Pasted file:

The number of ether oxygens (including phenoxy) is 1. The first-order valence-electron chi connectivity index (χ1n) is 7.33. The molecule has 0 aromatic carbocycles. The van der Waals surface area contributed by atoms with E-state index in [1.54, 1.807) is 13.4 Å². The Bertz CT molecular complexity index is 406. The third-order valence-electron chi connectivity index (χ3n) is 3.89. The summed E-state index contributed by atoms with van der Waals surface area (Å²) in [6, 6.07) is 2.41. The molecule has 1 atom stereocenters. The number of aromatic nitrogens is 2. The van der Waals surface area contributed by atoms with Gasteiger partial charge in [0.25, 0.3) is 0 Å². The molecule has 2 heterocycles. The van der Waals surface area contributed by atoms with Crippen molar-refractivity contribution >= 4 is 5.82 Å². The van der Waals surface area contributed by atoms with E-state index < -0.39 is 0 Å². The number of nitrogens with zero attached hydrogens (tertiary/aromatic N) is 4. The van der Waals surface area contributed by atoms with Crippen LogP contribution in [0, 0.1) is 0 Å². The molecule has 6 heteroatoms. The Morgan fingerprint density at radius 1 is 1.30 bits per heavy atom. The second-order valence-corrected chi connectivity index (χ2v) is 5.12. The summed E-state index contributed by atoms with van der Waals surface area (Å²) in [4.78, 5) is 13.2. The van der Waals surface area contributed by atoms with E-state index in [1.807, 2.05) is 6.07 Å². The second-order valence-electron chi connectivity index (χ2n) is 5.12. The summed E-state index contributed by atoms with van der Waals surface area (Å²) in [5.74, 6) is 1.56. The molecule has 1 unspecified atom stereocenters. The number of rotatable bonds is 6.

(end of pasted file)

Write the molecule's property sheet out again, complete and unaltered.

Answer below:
The number of ether oxygens (including phenoxy) is 1. The first-order valence-electron chi connectivity index (χ1n) is 7.33. The molecule has 0 aromatic carbocycles. The van der Waals surface area contributed by atoms with E-state index in [1.54, 1.807) is 13.4 Å². The Bertz CT molecular complexity index is 406. The third-order valence-electron chi connectivity index (χ3n) is 3.89. The summed E-state index contributed by atoms with van der Waals surface area (Å²) in [6, 6.07) is 2.41. The molecule has 1 atom stereocenters. The number of aromatic nitrogens is 2. The van der Waals surface area contributed by atoms with Gasteiger partial charge in [0.25, 0.3) is 0 Å². The molecule has 2 heterocycles. The van der Waals surface area contributed by atoms with Crippen molar-refractivity contribution >= 4 is 5.82 Å². The van der Waals surface area contributed by atoms with E-state index < -0.39 is 0 Å². The number of nitrogens with zero attached hydrogens (tertiary/aromatic N) is 4. The van der Waals surface area contributed by atoms with Crippen LogP contribution in [0, 0.1) is 0 Å². The molecule has 6 heteroatoms. The Morgan fingerprint density at radius 1 is 1.30 bits per heavy atom. The second-order valence-corrected chi connectivity index (χ2v) is 5.12. The summed E-state index contributed by atoms with van der Waals surface area (Å²) in [4.78, 5) is 13.2. The van der Waals surface area contributed by atoms with E-state index in [1.807, 2.05) is 6.07 Å². The second-order valence-electron chi connectivity index (χ2n) is 5.12. The summed E-state index contributed by atoms with van der Waals surface area (Å²) in [5.74, 6) is 1.56. The molecule has 1 unspecified atom stereocenters. The number of rotatable bonds is 6.